NLU, Delhi organizes panel discussion on “Hatred & Dangerous speech Online: A Comparative Analysis”
The Centre for Communication Governance at National Law University, Delhi organized a panel discussion on “Hatred and Dangerous Speech Online: A Comparative Analysis” on 9th September 2015 at India International Centre. The panelists included Professor Susan Benesch, Faculty Associate at the Berkman Center for Internet and Society at Harvard University, Mr. Manoj Mitta, Senior Journalist and Author and Ms. Chinmayi Arun, Research Director at the Centre and Assistant Professor of Law.
This was in light of the fact that online media of various kinds, from Whatsapp to Facebook, have been in the news with increasing frequency in the context of hate speech and inflammatory speech. The North East Exodus, the Muzaffarnagar riots, the Pune mob-lynching have all been attributed to online hate speech. Dealing with online hate speech has been complicated because of the state of our laws that deal with offline hate speech. These laws have been criticized for being simultaneously inadequate and chilling freedom of expression.
The Supreme Court of India has taken note of this crisis of law in the context of hate speech. It is currently hearing Dr. Subramanian Swamy’s petition challenging over half a dozen provisions dealing with hate speech under the Indian Penal Code. The petition argues that these provisions are beyond the contours of reasonable restrictions on free expression as envisioned by Article 19(2) of the Constitution. Irrespective of the outcome, the judgment will have a very significant impact on the freedom of speech and expression in India.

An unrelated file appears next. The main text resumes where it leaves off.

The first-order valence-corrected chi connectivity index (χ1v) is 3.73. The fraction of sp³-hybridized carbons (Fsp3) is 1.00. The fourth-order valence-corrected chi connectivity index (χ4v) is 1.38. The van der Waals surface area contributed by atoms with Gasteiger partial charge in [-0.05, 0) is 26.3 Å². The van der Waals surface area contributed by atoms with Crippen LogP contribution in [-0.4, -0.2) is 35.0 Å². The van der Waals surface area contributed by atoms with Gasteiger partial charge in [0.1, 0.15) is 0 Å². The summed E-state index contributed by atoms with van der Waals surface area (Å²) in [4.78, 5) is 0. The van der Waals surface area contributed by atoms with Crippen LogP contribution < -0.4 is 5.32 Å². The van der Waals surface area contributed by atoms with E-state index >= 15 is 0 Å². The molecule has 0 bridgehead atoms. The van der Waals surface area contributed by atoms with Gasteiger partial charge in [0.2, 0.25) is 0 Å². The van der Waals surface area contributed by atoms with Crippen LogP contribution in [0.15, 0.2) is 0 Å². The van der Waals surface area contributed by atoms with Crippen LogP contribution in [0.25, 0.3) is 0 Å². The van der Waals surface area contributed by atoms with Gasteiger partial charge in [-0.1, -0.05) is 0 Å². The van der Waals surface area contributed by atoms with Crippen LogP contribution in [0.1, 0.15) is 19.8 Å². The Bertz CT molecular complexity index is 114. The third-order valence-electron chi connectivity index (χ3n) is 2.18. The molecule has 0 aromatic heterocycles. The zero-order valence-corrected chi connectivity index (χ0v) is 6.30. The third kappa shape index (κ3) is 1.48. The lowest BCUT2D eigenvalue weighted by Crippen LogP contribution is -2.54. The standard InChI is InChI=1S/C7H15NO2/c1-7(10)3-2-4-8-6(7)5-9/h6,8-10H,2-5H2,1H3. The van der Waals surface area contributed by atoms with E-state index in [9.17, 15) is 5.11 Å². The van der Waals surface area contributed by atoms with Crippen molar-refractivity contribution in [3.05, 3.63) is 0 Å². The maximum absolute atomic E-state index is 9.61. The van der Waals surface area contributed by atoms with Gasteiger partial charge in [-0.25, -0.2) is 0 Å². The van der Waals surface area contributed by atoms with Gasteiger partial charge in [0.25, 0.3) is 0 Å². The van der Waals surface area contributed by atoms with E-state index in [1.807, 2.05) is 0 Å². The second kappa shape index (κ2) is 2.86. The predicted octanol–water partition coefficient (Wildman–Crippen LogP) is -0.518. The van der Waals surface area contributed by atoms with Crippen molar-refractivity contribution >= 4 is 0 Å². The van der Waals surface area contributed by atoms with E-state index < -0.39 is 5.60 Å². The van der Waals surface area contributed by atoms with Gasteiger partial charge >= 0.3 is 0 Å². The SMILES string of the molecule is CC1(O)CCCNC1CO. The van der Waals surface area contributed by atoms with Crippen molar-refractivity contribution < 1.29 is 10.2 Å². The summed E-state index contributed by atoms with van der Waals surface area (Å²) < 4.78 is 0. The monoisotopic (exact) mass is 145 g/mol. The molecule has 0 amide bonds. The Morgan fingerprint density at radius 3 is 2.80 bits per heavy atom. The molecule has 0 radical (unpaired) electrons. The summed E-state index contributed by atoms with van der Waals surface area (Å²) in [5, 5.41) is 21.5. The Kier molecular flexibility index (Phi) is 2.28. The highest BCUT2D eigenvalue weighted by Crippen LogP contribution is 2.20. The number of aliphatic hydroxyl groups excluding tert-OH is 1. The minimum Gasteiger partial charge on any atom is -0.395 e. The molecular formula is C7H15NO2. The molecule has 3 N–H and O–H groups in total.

During his talk Mr. Mitta outlined the instances of speeches leading up to large-scale violence in India, giving narratives of how the speeches were instrumental in building public sentiments against minority communities and encouraged extreme actions on behalf of the audience, thus playing a role in condoning the violence that was to follow.
Professor Benesch spoke about the frame work she developed to study hate speech in different contexts. Her work separates hate speech from what she refers to as ‘dangerous speech’. Professor Benesch isolates speech that has an inflammatory effect on a group, and that is often the precursor to violent acts carried out by the said group. The next step is to identify this ‘dangerous speech’ to see if it can be prevented or neutralized somehow. According to her there are various factors at play which influence how dangerous an instance of speech might be in terms of causing violence. These factors included the identity of the speaker, the nature of the audience, the socio-historical context in which the speech is given, as well as other factors such as the medium through which the speech is transmitted. This last factor found greater relevance in the discussion that followed as the event also focused on speech in new media, specifically the internet.
Ms. Arun initiated the discussion on how hate speech regulation in India currently suffers from a simplistic understanding of the issue itself and how to regulate the same. Audience inputs were then taken regarding their experiences with the subject, and it was highlighted how there needs to be more insight on hate speech laws in India beyond the usual modus operandi of arrests and site-blocking.